Rahall explained that he places his state above his party when it comes to supporting Obama.
“I will support him when he’s good for West Virginia, and I will oppose him when he’s bad for West Virginia,” Rahall said.
The congressman is facing a tough re-election in 2014 and has already been hit by Republican ads over Obamacare. Rahall supported the law, but was critical of the glitchy rollout.
He was one of 39 Congressional Democrats who voted for a Republican bill in November that would have let people keep their insurance plans that did not meet the standards set by the health care law.
Rahall lamented to The Hill that he has been linked to Obama by his critics.
“There’s no question my critics try to blame Obama-Rahall for everything,” he said. “I mean, the snow blitz that’s coming tonight is probably Obama-Rahall’s fault. And they won’t have that to do two years from now, so it’s obvious they’re leaving no stone unturned to defeat me this time. Because it’s the last time they’ll have Obama around! It’s that simple.”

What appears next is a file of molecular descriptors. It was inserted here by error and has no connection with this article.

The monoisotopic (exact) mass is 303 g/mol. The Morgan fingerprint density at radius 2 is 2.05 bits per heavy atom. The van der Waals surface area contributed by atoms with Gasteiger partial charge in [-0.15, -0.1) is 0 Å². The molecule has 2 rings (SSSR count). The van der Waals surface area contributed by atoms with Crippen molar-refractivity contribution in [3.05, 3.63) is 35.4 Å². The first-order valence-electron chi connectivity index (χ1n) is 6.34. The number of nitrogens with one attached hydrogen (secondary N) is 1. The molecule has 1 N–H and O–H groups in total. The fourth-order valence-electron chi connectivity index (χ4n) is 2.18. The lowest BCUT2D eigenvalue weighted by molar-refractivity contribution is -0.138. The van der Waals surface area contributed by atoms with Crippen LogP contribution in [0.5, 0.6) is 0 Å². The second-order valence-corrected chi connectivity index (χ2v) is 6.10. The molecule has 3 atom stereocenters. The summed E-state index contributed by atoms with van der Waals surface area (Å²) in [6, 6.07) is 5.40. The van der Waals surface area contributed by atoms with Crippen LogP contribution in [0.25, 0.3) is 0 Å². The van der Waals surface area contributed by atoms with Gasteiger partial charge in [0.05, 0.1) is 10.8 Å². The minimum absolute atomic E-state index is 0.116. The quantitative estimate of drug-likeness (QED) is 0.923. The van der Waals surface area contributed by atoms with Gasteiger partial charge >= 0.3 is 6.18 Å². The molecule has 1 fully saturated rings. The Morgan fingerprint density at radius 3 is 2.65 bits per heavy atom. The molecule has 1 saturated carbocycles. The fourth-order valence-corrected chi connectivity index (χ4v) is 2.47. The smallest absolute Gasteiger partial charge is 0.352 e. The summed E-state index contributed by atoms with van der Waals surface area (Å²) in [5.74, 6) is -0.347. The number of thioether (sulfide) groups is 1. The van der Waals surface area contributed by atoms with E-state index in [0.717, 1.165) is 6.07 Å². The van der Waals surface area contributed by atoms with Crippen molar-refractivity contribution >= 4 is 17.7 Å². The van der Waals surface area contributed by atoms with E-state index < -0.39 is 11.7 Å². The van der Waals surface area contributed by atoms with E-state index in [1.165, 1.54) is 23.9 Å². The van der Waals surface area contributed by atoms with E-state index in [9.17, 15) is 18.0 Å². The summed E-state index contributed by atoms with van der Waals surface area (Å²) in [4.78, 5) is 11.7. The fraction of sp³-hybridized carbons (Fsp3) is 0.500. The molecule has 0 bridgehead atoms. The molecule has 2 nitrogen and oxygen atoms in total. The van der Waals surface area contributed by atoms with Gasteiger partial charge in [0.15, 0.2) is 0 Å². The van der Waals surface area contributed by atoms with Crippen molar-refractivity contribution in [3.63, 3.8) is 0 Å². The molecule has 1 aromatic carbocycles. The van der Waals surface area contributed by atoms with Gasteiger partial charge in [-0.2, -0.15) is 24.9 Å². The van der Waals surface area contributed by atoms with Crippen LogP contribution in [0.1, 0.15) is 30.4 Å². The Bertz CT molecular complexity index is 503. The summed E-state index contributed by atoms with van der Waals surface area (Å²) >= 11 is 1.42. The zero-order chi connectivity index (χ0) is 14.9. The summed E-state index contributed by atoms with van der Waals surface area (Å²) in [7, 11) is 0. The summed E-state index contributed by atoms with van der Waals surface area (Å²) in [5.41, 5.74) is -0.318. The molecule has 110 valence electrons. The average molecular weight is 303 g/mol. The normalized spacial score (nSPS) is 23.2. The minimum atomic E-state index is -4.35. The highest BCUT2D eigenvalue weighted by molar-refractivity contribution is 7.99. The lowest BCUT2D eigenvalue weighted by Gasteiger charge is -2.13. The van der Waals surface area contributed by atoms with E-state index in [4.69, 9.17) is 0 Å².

But although Rahall said that Obama's policies are not always best for West Virginia, he is not entirely opposed to the Affordable Care Act.
“I don’t think I need to call for more fixes. ... I think I need to call for more bipartisanship from the other side, instead of just repeal, repeal, repeal. Because that’s not going to fix anything," he said.
“I have always said in my 38 years here I have never seen a perfect law, and the [Affordable Care Act] is not a perfect law. But it’s not going to be repealed. Not now. Not never. So let’s face reality, my friends, and let’s try to work together to fix it."
West Virginia Gov. Earl Ray Tomblin (D) decided to expand the state's Medicaid program under Obamacare.